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Exploring Ocean Acidification Affordably and Easily

World Ocean Day header graphic

By Colleen McDaniel

The environmental community certainly has its hands full with all the issues facing our planet today. While climate change is a popular issue, many related, yet commonly overlooked problems in the ocean, particularly ocean acidification, are becoming increasingly hot topics.

Now, with World Oceans Day coming up on June 8th, you have a great opportunity to focus your students’ attention on our oceans by engaging them in an investigation that highlights how life in the ocean is impacted by changes in the environment.

Real-World Applications

Experiments with real-world applications are important because they help demonstrate to students the reality behind the science. As a biologist and former AP Environmental Science teacher, I know from experience that these kinds of experiments help open students’ eyes to real environmental issues and can inspire students to further research these issues and take action.

The Problem with Ocean Acidification

Ocean acidification is an issue that impacts every organism in the ocean. Many people think that ocean acidification is caused by climate change, but the truth is that acidification is caused by the same thing that causes climate change—increasing levels of carbon dioxide. Though it’s common for people to concentrate on the devastating effects of acidification on coral populations, the effect of acidification on the food chain, starting with plankton, has even greater implications.

Plankton build their calcium carbonate shells from available calcium and carbonate ions in the surrounding water. With an average pH of 8.1, ocean water is alkaline and can hold relatively high concentrations of carbonate. When increased amounts of carbon dioxide are absorbed by the ocean, the shift in equilibrium causes an increase in the concentration of H+ in the water (making the water more acidic) and a decrease in the concentration of CO32-. In response to these changes, plankton are migrating to locations with better conditions. Organisms that rely on plankton as a food source must follow along, or they will starve. Since plankton is at the bottom of the food chain in the ocean and almost every organism in the ocean relies on plankton in one way or another, the effects of this acidification are wide and far reaching. This is where a hands-on activity to demonstrate just how the addition of carbon dioxide decreases pH levels in water can come in especially useful when exploring these concepts with your students.

Hands-On Experiment to Show pH Change

A common experiment conducted in student laboratories involves students exhaling into a sample of water containing bromothymol blue, a pH indicator. As the students exhale into the sample, the indicator changes from blue to yellowish green, indicating a decrease in pH levels. This is an effective, qualitative way to show a pH change, but there is also an easy way to use a pH sensor to record quantitative data. Replacing or augmenting the use of the indicator with the collection of quantitative data offers students a new perspective on the experiment.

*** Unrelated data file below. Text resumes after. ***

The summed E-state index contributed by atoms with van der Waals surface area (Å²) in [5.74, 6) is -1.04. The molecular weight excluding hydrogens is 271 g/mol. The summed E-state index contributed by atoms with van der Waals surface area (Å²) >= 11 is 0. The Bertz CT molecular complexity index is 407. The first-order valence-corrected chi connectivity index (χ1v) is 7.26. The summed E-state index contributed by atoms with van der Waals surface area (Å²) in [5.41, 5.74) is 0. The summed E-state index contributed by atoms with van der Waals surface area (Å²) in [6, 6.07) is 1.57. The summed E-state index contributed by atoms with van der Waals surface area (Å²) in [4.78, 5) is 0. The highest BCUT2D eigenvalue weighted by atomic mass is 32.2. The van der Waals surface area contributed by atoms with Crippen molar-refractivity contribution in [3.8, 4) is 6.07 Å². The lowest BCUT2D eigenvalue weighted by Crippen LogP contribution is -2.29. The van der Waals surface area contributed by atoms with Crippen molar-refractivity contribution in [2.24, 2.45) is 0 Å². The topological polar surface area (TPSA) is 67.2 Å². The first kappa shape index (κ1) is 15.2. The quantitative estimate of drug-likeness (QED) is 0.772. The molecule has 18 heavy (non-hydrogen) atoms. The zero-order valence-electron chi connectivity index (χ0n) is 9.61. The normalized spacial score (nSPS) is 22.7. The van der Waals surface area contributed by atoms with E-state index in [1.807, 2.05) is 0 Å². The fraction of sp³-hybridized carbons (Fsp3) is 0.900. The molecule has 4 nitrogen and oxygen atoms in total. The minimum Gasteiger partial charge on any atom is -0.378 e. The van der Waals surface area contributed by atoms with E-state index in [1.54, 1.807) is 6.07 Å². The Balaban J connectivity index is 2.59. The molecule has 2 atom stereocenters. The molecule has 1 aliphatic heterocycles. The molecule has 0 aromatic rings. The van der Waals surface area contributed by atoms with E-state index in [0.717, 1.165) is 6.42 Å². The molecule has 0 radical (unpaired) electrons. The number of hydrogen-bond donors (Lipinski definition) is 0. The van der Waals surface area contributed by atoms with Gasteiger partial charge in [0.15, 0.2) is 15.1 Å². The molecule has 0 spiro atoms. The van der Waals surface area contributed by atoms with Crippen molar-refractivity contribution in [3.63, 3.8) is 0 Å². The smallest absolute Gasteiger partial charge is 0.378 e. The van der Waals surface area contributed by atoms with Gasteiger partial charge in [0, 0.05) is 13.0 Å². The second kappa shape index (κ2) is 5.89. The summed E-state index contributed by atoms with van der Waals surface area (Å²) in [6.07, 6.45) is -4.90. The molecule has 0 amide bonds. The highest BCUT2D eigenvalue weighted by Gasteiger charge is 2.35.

While students often enjoy using a straw to blow air into a water sample, they can get lightheaded and, unless they are using biodegradable straws, students are using materials that contribute to pollution. An alternative technique increases carbon dioxide concentration in a sample of ocean water by placing dry ice in a vacuum flask that has a tube leading into the sample. As the dry ice sublimates, carbon dioxide gas is released and bubbles into the water.

I used the Go Direct® pH Sensor to research the effectiveness of using an aquarium aerator, human breath, and dry ice to introduce carbon dioxide to a sample of ocean water. With an aerator, no change in pH was measured (yellow line on the graph), because no excess carbon dioxide was introduced into the ocean water. Human breath did cause a gradual decrease in pH (dark blue line on the graph), since exhaled air is mostly carbon dioxide. The dry ice, releasing only carbon dioxide, caused the pH to drop dramatically and steadily over time (light blue line on the graph).

Graph of the effect of CO2 on ocean water pH levels. Three sources shown: aerator (yellow line), human breath (dark blue line), and dry ice (light blue line).
The effect of CO2 on ocean water pH levels. The experimental setup compared CO2 sources: aerator (yellow line), human breath (dark blue line), and dry ice (light blue line).

There are undoubtedly many other experiments out there that address and demonstrate ocean acidification. We love to hear about any new ideas, so don’t hesitate to share your experiment ideas by tagging us on Twitter or Facebook (@VernierST).

Want to take these experiment ideas even further? Vernier offers student-ready experiments in a wide variety of subjects, and our data-collection technology is so versatile that it can be used in nearly all scientific disciplines. Help your students gain practical, relevant data-collection and analysis experience that they can use wherever they go next.

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